64 Killed in Ethiopia’s Ambush and Reprisals – Rights Commission

An unidentified armed group attacked a civilian convoy and its military escort in western Ethiopia on Sunday, and 53 people died as a result, a national rights body said.

The previously unreported incident took place on March 2 in the region of Benishangul-Gumuz, according to the Ethiopian Human Rights Commission.

As a result of the ambush, twenty soldiers and three civilians were killed, while 30 attackers were killed in the daylong gunfight that ensued.

Security forces executed summary killings the following day – killing 11 people, including one burned alive – as they rounded up suspects.

On Friday, a video was posted on social media showing armed men using a stick to force a man back into a burning pile of bodies after he attempted to flee. The video led the commission to investigate the incident. On Saturday, the government announced that it would take action against the perpetrators.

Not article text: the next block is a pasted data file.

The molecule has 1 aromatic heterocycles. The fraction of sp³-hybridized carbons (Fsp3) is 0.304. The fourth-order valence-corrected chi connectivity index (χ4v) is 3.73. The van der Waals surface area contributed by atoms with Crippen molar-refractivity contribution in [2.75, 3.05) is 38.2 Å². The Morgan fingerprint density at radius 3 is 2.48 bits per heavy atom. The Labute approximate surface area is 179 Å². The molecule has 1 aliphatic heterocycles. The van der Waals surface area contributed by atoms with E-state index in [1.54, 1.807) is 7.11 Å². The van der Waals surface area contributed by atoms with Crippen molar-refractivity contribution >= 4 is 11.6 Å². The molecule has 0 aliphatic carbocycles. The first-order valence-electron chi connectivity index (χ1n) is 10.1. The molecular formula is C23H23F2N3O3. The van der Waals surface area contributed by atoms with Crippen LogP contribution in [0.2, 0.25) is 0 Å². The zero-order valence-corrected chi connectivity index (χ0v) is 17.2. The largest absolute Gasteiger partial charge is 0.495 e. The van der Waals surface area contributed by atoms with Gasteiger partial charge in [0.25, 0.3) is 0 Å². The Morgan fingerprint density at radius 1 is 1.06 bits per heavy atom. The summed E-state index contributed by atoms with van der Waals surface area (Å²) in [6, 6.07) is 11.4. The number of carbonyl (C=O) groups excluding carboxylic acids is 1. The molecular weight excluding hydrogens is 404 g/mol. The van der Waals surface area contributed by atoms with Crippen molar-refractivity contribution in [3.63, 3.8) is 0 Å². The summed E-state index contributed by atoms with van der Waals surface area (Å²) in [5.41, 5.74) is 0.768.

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The commission reported that the government troops stopped a bus, pulled out eight ethnic Tigrayan civilians who had just been released from prison, and accused them of orchestrating the attack.

The men were beaten and shot, along with two members of the local Gumuz ethnic group, then their bodies were burned, according to the commission. The commission was told by security officers that they found cash and a satellite phone with the Tigrayan suspects.

The commission added that Ethiopian soldiers and uniformed forces from Amhara and Southern Nations Nationalities and Peoples’ Region assisted in tying up and throwing another Tigrayan to the pyre, which was observed by Ethiopian soldiers and uniformed forces.

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The rights body didn’t identify the security force that killed the civilians.

A separate conflict exists in the Benishangul-Gumuz region, which is home to several ethnic groups. That conflict is separate from that in Tigray, a northern region battling to overthrow central government rule for over 16 months.

In November, a state of emergency was declared in Tigray, which was lifted last month, and at least 15,000 civilians were arrested or detained because of the state of emergency.

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